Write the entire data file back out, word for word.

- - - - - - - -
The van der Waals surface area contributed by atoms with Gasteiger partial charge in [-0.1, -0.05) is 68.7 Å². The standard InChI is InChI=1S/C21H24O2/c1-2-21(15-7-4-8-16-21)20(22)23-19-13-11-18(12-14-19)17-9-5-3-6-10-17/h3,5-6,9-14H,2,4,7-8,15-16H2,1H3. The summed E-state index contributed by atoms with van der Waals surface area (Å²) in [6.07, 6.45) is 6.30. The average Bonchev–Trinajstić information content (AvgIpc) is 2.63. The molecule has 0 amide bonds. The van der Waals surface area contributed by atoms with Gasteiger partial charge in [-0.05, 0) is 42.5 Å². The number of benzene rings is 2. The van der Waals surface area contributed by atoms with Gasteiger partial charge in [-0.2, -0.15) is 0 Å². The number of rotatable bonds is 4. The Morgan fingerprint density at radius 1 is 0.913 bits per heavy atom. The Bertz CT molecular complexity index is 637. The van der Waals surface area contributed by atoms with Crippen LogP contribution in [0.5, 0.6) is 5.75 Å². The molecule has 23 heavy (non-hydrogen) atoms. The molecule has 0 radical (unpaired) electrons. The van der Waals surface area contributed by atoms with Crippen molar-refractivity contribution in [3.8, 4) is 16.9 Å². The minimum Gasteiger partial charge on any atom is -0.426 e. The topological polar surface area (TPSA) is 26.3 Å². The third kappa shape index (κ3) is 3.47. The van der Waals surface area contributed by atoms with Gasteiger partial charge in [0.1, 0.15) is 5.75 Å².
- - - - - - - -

The van der Waals surface area contributed by atoms with Gasteiger partial charge in [-0.1, -0.05) is 68.7 Å². The standard InChI is InChI=1S/C21H24O2/c1-2-21(15-7-4-8-16-21)20(22)23-19-13-11-18(12-14-19)17-9-5-3-6-10-17/h3,5-6,9-14H,2,4,7-8,15-16H2,1H3. The summed E-state index contributed by atoms with van der Waals surface area (Å²) in [6.07, 6.45) is 6.30. The average Bonchev–Trinajstić information content (AvgIpc) is 2.63. The molecule has 0 amide bonds. The van der Waals surface area contributed by atoms with Gasteiger partial charge in [-0.05, 0) is 42.5 Å². The number of benzene rings is 2. The van der Waals surface area contributed by atoms with Gasteiger partial charge in [-0.2, -0.15) is 0 Å². The number of rotatable bonds is 4. The Morgan fingerprint density at radius 1 is 0.913 bits per heavy atom. The Bertz CT molecular complexity index is 637. The van der Waals surface area contributed by atoms with Crippen LogP contribution in [0.5, 0.6) is 5.75 Å². The molecule has 23 heavy (non-hydrogen) atoms. The molecule has 0 radical (unpaired) electrons. The van der Waals surface area contributed by atoms with Crippen molar-refractivity contribution in [3.8, 4) is 16.9 Å². The minimum Gasteiger partial charge on any atom is -0.426 e. The topological polar surface area (TPSA) is 26.3 Å². The third kappa shape index (κ3) is 3.47. The van der Waals surface area contributed by atoms with Gasteiger partial charge in [0.1, 0.15) is 5.75 Å².